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Selective Transport of Phosphorous Through Anion Exchange Membranes
 
 
 
 

Selective Transport of Phosphorous Through Anion Exchange Membranes

 
David Jassby
 
Dept. of Civil and Environmental Engineering, University of California, Los Angeles, USA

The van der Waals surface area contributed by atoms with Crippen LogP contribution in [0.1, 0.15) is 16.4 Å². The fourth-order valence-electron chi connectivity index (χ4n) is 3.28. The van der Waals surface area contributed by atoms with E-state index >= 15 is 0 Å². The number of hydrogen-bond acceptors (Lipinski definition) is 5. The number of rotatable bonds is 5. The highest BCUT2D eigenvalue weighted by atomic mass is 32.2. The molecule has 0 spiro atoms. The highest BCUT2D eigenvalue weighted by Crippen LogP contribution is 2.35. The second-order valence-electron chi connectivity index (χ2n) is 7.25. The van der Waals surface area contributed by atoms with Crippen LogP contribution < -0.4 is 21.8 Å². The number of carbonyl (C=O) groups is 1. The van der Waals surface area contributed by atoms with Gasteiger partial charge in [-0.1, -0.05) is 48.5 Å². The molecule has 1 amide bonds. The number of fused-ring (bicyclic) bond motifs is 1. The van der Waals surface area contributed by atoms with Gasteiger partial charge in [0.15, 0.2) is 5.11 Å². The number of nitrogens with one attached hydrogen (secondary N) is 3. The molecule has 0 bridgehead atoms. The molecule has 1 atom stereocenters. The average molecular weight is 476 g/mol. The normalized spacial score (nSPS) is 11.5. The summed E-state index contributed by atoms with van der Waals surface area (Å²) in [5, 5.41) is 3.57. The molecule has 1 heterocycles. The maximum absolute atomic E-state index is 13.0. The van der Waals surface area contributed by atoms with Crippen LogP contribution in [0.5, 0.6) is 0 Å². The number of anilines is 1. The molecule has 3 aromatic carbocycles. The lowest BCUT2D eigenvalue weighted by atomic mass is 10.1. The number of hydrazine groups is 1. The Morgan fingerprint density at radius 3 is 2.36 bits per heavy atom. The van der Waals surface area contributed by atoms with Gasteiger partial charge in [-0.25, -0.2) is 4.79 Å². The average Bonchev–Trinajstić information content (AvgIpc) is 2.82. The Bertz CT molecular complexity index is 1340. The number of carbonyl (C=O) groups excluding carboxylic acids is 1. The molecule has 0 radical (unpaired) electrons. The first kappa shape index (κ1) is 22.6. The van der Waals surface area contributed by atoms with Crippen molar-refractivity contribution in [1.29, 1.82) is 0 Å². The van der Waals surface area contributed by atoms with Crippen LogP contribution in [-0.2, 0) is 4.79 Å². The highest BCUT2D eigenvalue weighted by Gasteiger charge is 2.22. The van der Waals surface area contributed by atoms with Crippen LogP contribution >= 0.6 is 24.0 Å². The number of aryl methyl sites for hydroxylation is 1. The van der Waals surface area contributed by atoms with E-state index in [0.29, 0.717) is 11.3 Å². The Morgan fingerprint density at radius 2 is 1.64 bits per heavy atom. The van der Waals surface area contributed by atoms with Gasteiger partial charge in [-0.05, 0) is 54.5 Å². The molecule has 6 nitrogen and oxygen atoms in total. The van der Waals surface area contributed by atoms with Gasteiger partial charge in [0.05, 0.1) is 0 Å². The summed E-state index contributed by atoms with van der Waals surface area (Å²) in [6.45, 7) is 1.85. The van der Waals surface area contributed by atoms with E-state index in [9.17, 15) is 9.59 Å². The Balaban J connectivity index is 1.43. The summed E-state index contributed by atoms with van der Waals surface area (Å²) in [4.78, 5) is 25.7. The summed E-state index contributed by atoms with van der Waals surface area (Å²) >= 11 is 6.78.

The selective extraction of phosphorous from wastewater remains a challenge. Phosphorous, in the form of phosphate, is a valuable commodity chemical that is widely used in many industrial applications, but is particularly valuable as a fertilizer. Wastewater (municipal and certain industrial streams) is rich in phosphate, but this phosphate is largely lost in the treated effluent (i.e., discharged into the environment) or trapped in biosolids. While struvite precipitation is a viable option, it often requires the addition of magnesium and a pH adjustment. Therefore, the ability to extract phosphate from wastewater in its pure form without additional chemical modifications is an attractive target. In this presentation, we present our preliminary findings regarding the development of a phosphate-specific membrane. The membrane is based on the formation of a composite organic-inorganic framework, where the inorganic component form specific and reversible complexes with phosphate, while the organic fraction functions as an anion exchange membrane that prevents the passage of competing anions. Using this material, we demonstrate excellent selectivity towards phosphate, and propose a novel platform towards the selective extraction of other valuable compounds.